It’s common sense—if you aren’t willing or able to eat a certain way long-term, there’s no way it can be effective, no matter how “good” the diet is, right?

Why We Don’t Believe There’s A “Best Diet for Fat Loss”

In order to craft the “best fat loss diet plan” for you, you must figure out how to make the common characteristics of fat loss diets a consistent part of your everyday life. However, the best way to do that is generally not through a specific fat loss diet plan, but rather, through habit-based nutrition changes that you should continue after your fat loss is over!

In other words, you need to make a long-term lifestyle change, rather than go on a diet.

Think of it this way: how many different diet plans have you tried?  And how many times have you failed to lose weight, or most importantly, failed to keep the weight off over the long haul?

It’s not because you’re a failure.  

It’s because overhauling your nutrition is hard, and most of us try to change too much at once, become overwhelmed, and give up.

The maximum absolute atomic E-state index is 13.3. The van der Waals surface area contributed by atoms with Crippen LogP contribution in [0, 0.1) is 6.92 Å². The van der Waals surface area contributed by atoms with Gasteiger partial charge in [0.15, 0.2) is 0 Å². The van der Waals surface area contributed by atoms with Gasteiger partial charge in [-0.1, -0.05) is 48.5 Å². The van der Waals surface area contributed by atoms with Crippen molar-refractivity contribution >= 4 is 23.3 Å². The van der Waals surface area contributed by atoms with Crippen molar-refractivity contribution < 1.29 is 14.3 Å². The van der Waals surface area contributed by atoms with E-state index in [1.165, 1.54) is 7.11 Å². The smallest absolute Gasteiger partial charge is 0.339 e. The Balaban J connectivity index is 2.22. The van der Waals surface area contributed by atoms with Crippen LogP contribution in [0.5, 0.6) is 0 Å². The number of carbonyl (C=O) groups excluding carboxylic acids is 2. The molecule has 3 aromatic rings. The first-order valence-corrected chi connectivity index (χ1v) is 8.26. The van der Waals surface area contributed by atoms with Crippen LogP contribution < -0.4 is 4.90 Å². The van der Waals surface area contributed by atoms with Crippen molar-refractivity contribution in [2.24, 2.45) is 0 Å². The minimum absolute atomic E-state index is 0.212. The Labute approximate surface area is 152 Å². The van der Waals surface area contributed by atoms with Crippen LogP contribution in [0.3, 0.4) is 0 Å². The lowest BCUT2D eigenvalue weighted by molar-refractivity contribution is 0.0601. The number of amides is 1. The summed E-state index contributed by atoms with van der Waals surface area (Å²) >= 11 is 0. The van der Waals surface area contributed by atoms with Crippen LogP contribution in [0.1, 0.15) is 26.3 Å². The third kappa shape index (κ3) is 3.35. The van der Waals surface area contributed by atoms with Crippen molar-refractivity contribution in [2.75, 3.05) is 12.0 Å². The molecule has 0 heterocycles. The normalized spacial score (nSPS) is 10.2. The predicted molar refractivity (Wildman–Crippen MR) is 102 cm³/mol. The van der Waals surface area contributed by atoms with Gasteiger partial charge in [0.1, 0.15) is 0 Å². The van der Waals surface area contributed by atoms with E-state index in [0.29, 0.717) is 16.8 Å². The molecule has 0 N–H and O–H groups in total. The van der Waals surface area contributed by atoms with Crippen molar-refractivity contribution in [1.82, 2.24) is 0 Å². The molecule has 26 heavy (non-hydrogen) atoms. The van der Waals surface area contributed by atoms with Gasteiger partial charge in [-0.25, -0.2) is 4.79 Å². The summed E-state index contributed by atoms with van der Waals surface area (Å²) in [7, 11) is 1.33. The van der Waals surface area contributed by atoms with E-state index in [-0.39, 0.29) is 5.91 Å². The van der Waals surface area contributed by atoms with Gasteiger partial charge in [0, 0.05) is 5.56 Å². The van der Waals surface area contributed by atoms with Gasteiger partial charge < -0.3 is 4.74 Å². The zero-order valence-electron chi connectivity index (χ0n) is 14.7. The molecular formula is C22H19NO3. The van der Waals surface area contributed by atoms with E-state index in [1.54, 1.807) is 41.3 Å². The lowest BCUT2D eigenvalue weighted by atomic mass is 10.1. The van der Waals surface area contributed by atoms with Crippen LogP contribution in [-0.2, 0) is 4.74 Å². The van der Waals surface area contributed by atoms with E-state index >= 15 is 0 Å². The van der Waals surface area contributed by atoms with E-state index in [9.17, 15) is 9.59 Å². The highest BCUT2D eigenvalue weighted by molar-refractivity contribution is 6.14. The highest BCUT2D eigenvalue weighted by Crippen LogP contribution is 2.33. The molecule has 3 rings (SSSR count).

Instead of searching for the best diet for fat loss, focus on one new habit that you feel confident you can be successful with, and build some positive momentum.

A habit that works really well for many people is eating slowly.  If you currently eat your meals in less than five minutes, why don’t you spend two weeks focused on taking at least 10 minutes to eat your meals? Slowing down your meals means that you’ll chew your food more thoroughly, enjoy your food more, feel more satisfied, and probably eat less overall.  And best of all?  It’s not an overwhelming task, so you’ll be able to follow through with the habit change, get a “win” under your belt, and get momentum going in the right direction.

Other habits that work well for many people include: